Proposed sites of action of benzamil include sodium‐sensitive structures in the lamina terminalis such as the subfornical organ (SFO) and organum vasculosum of the lamina terminalis (OVLT), which process and relay information downstream to sympathetic control neurons in the paraventricular nucleus of the hypothalamus (PVN) and rostral ventrolateral medulla (RVLM). We have recently reported that whereas electrolytic lesion of the SFO has minimal effects (Osborn et al. 2012),OVLT lesion markedly attenuates AngII–salt hypertension in rats (Collister et al. 2013). The area that has received the most attention in this regard is the PVN (Wang et al. 2010). We recently reported that the same dose of ICV benzamil used in this study (16 nmol/day) attenuated both the rise of arterial pressure and chronic activation of PVN neurons of DOCA‐salt hypertensive rats (Abrams et al. 2010). Another group reported the presence of mRNA for all three ENaC subunits in PVN samples (3). However, all three subunits have yet to be localized to individual neurons (Amin et al. 2005) and thus it remains to be proven that functional ENaC exist in, and are capable of modulating the activity of, PVN neurons. To whatever extent ENaC expressed in PVN might be capable of inducing or modulating neuronal discharge, it appears from available evidence that constitutive ENaC activity in the PVN of normotensive rats does not modulate neuronal activity. This is the case because direct PVN microinjection of hypertonic NaCl‐based Ringer's solution does not acutely alter blood pressure or lumbar SNA (Atunes et al. 2006). This notwithstanding, it remains possible that upregulation of ENaC expression could occur in the PVN of AngII–salt hypertensive rats and contribute to activation SNA and elevation of arterial pressure. Additional experiments are needed to test this hypothesis.
Another possibility is that benzamil administered ICV does not act on neurons, or glia, but affects sodium transport between blood and cerebrospinal fluid (CSF) to ultimately affect CSF sodium concentration. This would secondarily affect sodium‐sensitive neurons that subsequently drive sympathetic activity. Since benzamil has a low molecular weight (356.2 Da) and is lipophilic relative to other amiloride analogs (Hofmann et al. 1998), it is possible that benzamil in the CSF exits through intercellular “gaps” between cerebral ventricular choroid plexus epithelial cells and inhibits a Na+ conductive pathway located in the basolateral membrane (blood side). This would decrease CSF sodium concentration and therefore activity of osmotically driven sympathetic activity (Toney and Stocker 2010). Functional evidence for the existence of benzamil‐sensitive Na+ channels in choroid plexus cells is lacking, although ENaC subunits have been detected in the basolateral membrane by immunohistochemistry (1). It has been proposed that ENaC in the choroid plexus control the level of sodium in hypothalamic tissue independent from other brain sites (Wang et al. 2010) but this hypothesis has not been confirmed (Praetorius 2007). A recent study suggests that ICV benzamil decreases hypothalamic sodium content by blockade of ENaC in the choroid plexus (Wang et al. 2010). In that study, it was concluded that ENaC in neural sites such as the subfornical organ and PVN were not a factor in neurogenic salt‐sensitive hypertension.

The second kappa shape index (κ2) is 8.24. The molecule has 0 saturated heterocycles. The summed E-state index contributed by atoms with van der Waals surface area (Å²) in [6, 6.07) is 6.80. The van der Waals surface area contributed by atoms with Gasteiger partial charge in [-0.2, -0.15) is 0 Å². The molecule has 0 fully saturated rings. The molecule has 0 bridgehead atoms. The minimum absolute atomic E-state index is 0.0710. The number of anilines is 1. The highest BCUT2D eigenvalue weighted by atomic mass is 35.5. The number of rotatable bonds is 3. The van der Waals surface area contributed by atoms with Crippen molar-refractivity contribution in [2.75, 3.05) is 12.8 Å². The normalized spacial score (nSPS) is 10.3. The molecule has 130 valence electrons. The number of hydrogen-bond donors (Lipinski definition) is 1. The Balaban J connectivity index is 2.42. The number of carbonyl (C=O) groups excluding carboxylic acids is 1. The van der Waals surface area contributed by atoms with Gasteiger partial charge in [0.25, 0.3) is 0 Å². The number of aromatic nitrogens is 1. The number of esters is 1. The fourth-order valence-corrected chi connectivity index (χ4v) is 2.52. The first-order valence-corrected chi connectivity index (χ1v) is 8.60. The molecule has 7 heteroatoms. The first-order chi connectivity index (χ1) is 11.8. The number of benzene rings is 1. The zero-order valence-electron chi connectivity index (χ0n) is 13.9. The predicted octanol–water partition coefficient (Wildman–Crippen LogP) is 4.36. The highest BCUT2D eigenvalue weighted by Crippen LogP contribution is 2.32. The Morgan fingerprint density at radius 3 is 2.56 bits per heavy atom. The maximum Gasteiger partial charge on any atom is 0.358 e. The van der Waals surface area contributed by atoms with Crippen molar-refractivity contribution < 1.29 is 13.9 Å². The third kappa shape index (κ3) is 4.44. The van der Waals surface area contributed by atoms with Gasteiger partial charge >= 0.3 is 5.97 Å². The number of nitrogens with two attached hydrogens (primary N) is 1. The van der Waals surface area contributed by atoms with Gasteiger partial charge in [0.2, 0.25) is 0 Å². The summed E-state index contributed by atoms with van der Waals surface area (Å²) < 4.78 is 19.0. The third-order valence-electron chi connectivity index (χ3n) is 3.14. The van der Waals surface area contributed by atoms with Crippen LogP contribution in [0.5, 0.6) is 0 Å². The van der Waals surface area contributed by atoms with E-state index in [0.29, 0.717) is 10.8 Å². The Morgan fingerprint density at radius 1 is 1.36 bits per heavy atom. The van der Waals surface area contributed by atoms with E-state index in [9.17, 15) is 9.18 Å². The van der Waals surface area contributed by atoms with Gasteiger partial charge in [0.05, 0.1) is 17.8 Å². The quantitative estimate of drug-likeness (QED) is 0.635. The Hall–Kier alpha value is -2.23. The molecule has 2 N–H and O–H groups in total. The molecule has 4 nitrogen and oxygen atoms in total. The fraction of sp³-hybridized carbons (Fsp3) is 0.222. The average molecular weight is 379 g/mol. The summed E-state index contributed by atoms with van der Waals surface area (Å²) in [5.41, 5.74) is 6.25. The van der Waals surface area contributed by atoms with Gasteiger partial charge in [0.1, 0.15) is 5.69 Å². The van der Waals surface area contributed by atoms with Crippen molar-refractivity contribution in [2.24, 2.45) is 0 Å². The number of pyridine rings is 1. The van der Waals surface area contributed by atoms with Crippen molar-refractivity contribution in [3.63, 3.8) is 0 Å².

In summary, this study suggests that the sodium‐sensitive neurogenic component of AngII‐induced hypertension is dependent on sodium channels and/or transporters in the brain that are blocked by benzamil. The results of this study, combined with those in other models of neurogenic salt‐sensitive hypertension, are consistent with an emerging unifying hypothesis that sympathetic nervous system activation significantly contributes to salt‐sensitive hypertension. Future studies directed toward elucidating the molecular target(s) and brain site(s) at which benzamil acts are needed to possibly translate these findings into new therapies for the treatment of salt‐sensitive hypertension.
The authors would thank Myraida Rodriquez for her technical assistance with these studies.
Conflict of Interest
This work was funded by grants from the National Heart, Lung and Blood Institute to J.W.O. (HL R01 HL076312) and G.M.T (HL R01 102310).
- Manuscript Received: November 27, 2013.
- Manuscript Revised: January 15, 2014.
- Manuscript Accepted: January 17, 2014.
- © 2014 The Authors. Physiological Reports published by Wiley Periodicals, Inc. on behalf of the American Physiological Society and The Physiological Society.